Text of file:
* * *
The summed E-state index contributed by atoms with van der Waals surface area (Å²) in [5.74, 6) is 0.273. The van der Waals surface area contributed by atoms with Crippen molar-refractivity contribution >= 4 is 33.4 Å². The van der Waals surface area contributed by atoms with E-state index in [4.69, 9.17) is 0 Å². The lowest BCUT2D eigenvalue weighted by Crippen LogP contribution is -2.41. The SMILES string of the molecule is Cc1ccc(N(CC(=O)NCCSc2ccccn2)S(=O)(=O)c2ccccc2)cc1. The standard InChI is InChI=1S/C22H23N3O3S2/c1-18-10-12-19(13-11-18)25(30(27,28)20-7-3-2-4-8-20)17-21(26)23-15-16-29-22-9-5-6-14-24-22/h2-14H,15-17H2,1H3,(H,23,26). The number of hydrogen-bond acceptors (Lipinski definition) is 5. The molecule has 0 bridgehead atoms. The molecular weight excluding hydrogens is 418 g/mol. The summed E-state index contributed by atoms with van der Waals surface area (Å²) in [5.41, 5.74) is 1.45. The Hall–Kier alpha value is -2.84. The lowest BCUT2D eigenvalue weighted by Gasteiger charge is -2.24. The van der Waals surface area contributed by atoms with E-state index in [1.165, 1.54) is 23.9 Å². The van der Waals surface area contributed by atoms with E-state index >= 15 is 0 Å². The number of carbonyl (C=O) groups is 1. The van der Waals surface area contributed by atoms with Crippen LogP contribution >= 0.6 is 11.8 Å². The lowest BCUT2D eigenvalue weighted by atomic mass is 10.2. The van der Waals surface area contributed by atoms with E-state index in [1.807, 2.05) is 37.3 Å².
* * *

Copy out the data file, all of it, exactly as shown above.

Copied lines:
The summed E-state index contributed by atoms with van der Waals surface area (Å²) in [5.74, 6) is 0.273. The van der Waals surface area contributed by atoms with Crippen molar-refractivity contribution >= 4 is 33.4 Å². The van der Waals surface area contributed by atoms with E-state index in [4.69, 9.17) is 0 Å². The lowest BCUT2D eigenvalue weighted by Crippen LogP contribution is -2.41. The SMILES string of the molecule is Cc1ccc(N(CC(=O)NCCSc2ccccn2)S(=O)(=O)c2ccccc2)cc1. The standard InChI is InChI=1S/C22H23N3O3S2/c1-18-10-12-19(13-11-18)25(30(27,28)20-7-3-2-4-8-20)17-21(26)23-15-16-29-22-9-5-6-14-24-22/h2-14H,15-17H2,1H3,(H,23,26). The number of hydrogen-bond acceptors (Lipinski definition) is 5. The molecule has 0 bridgehead atoms. The molecular weight excluding hydrogens is 418 g/mol. The summed E-state index contributed by atoms with van der Waals surface area (Å²) in [5.41, 5.74) is 1.45. The Hall–Kier alpha value is -2.84. The lowest BCUT2D eigenvalue weighted by Gasteiger charge is -2.24. The van der Waals surface area contributed by atoms with E-state index in [1.165, 1.54) is 23.9 Å². The van der Waals surface area contributed by atoms with E-state index >= 15 is 0 Å². The number of carbonyl (C=O) groups is 1. The van der Waals surface area contributed by atoms with Crippen LogP contribution >= 0.6 is 11.8 Å². The lowest BCUT2D eigenvalue weighted by atomic mass is 10.2. The van der Waals surface area contributed by atoms with E-state index in [1.807, 2.05) is 37.3 Å².